The Best Asian Future Film Award went to Borderless, directed by Amirhossein Asgari. Cameron Bailey, Artistic Director at the Toronto International Film Festival described the film, “Our jury was impressed by a film that tells its story of survival during war with the purest of its cinematic elements; image, gesture and time. The lead actor is a young boy and he does it without one word of dialogue.”

Director Asgari said, “I don’t know what to say. I’m overwhelmed. But I know I would like to dedicate this film to everyone who loves peace in this world. Also, I’d like to dedicate this trophy to my family, my crew and all those who love peace. This is my first film and my first award. Thank you so much.”

The first announcement of the winning film in the Competition section was the newly established WOWOW Viewer’s Choice Award. The winner was Test directed by Alexander Kott. “This is a wonderful prize because it was chosen not by jury members who are experts of the industry but by viewers. So I am truly honored. This is similar to the Audience Award I received in the past. Arigato!”

The Audience Award went to Pale Moon, directed by Daihachi Yoshida. Actress Rie Miyazawa also appeared on stage. Yoshida said, “Thank you. This prize means that the audience voted for my film. I feel the weight of the award and it’s a great encouragement for my career.”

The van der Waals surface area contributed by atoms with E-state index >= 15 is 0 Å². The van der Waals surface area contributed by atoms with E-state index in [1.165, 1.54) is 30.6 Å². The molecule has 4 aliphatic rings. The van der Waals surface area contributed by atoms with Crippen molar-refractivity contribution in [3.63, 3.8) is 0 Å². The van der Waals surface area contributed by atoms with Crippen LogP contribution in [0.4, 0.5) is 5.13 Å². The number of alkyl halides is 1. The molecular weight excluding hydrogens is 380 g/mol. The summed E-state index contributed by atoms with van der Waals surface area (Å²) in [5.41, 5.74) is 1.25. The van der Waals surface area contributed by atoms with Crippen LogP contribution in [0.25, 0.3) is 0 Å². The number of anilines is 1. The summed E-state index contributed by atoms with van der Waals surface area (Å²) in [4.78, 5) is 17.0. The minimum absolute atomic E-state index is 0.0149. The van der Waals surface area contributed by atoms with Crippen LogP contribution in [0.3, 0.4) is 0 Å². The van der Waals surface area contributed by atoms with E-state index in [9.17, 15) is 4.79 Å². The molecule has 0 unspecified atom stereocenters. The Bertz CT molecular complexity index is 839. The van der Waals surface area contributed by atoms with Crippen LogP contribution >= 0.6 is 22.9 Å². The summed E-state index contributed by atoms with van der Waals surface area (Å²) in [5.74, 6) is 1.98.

Actress Miyazawa added, “Thank you very much. Before the release on 15 November, it’s an honour to receive this prize. I was nervous about the release but now I can be proud and I now look forward to the opening day!”

The second win for Test directed by Alexander Kott was the Award for Best Artistic Contribution. Jury Debbie McWilliams described the film as “beautiful, amusing, thought-provoking, and shocking. The design, the sound, the cinematography all contribute to this extraordinary experience.”

Director Kott said, “Film is an art of imagery. Film is about the visual artistic technology. This award was presented to us because we were able to achieve that. And I can’t forget that my artistic muse is my wife!”

Robert Luketic announced that Robert WiÄ™ckiewicz starring in The Mighty Angel won the Award for Best Actor. Luketic described the acting as “a performer whose depiction was so committed to humanity that at times you could almost feel it and smell it. This actor takes the audience through the agony and dehumanisation of full-blown alcoholism. There is unrelenting and convincing pursuit of truth and performance.”

Director Wojtek Smarzowski received the trophy on behalf of Robert WiÄ™ckiewicz. “He is busy working on a film so he couldn’t come to Tokyo. I think Robert would have liked to thank the jury members and the actors in the film,” he said.

Actress Miyazawa in Pale Moon won the Award for Best Actress. Jury member John H. Lee revealed that it was a unanimous vote. “Her acting was profound, so sensitive, yet fragile. Her eyes spoke everything. I thank her for her wonderful artistic performance.” Lee said. This was Miyazawa’s first time in seven years to have a leading role.

“I’m shaking. I was nervous after seven years, but Yoshida’s tenacity yet warm direction gave me power. If I could slice this trophy in half, I’d like to give the other half to him,” Miyazawa beamed.

Jury member Eric Khoo described the Award for Best Director film as a tight street film filled with energy. The winners were Joshua Safdie and Benny Safdie for their film, Heaven Knows What. Joshua Safdie said, “The fanaticism for life is amazing here. People believe in extremism which is all I’m interested in.” Benny Safdie also commented, “This is all thanks to the leading actor and actress. It’s a true honour to receive a prize in city of movement and speed, which is also what we want in our movies.”